What do sheep for rent, Franciscan missionaries, and Western wildfires have in common?
You may have seen on our social media posts or printed on the back of the sock packaging that we’re pretty excited about wool. So excited, in fact, that we pioneered a USA-based wool-testing lab.
We’re proud to be making steps to become a fully vertically integrated product company, and it’s critical for us to understand every step of the process. We wanted to illuminate one of the reasons why wool is our favorite material to work with: its effect on the environment.
Wool is a renewable resource that just happens to be a superior fiber to use in socks. But sheep are also fantastic creatures. Here in the Mountain West, we are frequently at risk of wildfires. And sheep are surprisingly good at mitigating this risk.
Read on to learn how. But let’s start with the history.
Western snow packs are melting faster than ever before, which means summers are getting longer, temperatures are hotter, and vegetation is becoming tinder-dry. Hot air holds more moisture than cold air, so the hotter the air, the more grasses and shrubs are devoid of water.
2020 was a particularly bad year for fires--a combination of unusual lightning storms, human ignition, and the increasingly hot, dry environment--brought the issue to the forefront of the news. Something even more concerning is that California no longer considers there to be a fire season--because every time of year is the fire season now. And eight of the ten largest wildfires in California history have occurred in the last ten years.
Extremely dry forests and grasses have contributed to catastrophic fires in the West that have burned through massive swaths of land--10.2 million acres, to be exact. If good spring rains precede the dry period, the grasses often get so tall that they burn even more dramatically.
Image: A prescribed burn in Utah. Photo from KUER Utah.
The snowy peaks and sandy red rocks of Utah are not immune to wildfire dangers. Rising temperatures and increased tourism to Southern Utah has caused a considerable uptick in wildfires in recent years. As of May 2021, Utah is well above the five year average for the number of fires started, and the total number of acres burned.
Prescribed burning is a common strategy used to manage forests, grasslands, and other fire prone areas. The primary objective is to decrease the intensity of fires when they do happen by reducing fuel loads, creating fire breaks and thinning out overgrown timberlands. It’s true that wildfires can be a healthy part of the environment, and many fires occur naturally every year, but the rate and intensity of fires we’ve seen in the U.S. recently, is too much for the environment to handle.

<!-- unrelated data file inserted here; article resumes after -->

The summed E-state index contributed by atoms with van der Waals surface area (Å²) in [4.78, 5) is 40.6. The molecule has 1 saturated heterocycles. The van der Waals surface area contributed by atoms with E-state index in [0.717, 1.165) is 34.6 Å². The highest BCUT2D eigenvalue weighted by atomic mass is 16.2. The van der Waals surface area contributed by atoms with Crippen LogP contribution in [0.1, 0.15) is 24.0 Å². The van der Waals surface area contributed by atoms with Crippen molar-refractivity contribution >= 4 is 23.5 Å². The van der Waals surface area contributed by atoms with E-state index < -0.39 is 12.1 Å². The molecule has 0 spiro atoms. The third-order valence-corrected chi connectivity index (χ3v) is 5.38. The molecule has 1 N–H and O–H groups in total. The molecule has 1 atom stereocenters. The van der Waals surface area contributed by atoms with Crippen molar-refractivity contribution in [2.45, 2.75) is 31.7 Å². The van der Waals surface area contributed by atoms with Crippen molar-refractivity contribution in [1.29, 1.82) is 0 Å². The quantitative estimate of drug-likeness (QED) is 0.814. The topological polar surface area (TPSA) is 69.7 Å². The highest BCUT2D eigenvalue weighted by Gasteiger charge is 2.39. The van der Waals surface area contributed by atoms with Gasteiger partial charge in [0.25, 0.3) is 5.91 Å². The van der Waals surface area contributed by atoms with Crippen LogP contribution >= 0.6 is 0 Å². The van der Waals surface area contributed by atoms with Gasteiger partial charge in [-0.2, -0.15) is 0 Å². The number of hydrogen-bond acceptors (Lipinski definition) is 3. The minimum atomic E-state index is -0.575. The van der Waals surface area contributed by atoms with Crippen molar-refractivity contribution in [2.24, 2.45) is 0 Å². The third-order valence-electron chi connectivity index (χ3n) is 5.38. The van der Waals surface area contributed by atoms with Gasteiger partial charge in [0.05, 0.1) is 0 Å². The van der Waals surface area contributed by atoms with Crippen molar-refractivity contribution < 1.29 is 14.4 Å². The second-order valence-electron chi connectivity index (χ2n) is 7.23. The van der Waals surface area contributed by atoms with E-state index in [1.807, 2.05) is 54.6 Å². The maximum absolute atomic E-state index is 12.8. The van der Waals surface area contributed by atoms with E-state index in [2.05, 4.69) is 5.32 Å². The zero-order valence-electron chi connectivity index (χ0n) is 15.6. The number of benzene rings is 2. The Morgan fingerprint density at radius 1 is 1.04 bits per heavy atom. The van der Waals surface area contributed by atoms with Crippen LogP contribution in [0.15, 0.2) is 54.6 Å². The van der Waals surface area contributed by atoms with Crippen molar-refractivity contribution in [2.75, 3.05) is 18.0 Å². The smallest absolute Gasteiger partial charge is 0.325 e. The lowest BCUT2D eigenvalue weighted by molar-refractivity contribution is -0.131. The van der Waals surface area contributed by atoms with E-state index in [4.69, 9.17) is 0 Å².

So, where did all this grass come from in the first place?
Not the west--but you maybe could have guessed that.
The United States is brimming with species brought here by traders and settlers from various European countries. From tomatoes to horses to ladybugs, many of the plants and animals we are used to seeing in the U.S. aren’t native to these lands. And that includes a vast majority of our grasses.
Image: Average summer temperatures have been increasing in California since 1900. Image from the LA Times.
Many western prairies are dominated by grasses introduced by Franciscan missionaries in the 1700s. Bricks in structures built by missionaries have been found with seeds that researchers previously thought weren’t introduced here until later on. The proof is in the structures: many of the grass species in the U.S. today were brought from Europe. Long story short, seeds of the Mediterranean Basin still greatly affect our world today.
Let’s look at the grasses of California, where wildfires ravish the landscape year after year. Within the state, less than 1% of grassland species are native. These grasses accumulate so much dry biomass that it becomes a significant fire danger. If these grases get too tall, they are more likely to catch fire and create the devastating burns the West has now become known for.
Within Utah, Idaho, and Nevada, non-native Cheatgrass and Medusahead Rye took over shrublands. These grasses are extremely flammable, especially if they get too long and dry.
First of all, sheep are one of the most adventurous eaters out there. Sheep eat weeds which cattle won’t, creating a more comprehensive, all-over grazing pattern. Sheep eat everything from young, tender plants to woodier twigs and shrubs.
Prescribed and controlled grazing are key ways in which ranchers can help reduce wildfire risk in the United States. By keeping the grass shorter, it won’t burn as intensely. And, with consistent, well-managed grazing, larger woody plants that are essentially lighter fluid for wildfires are stopped in their tracks.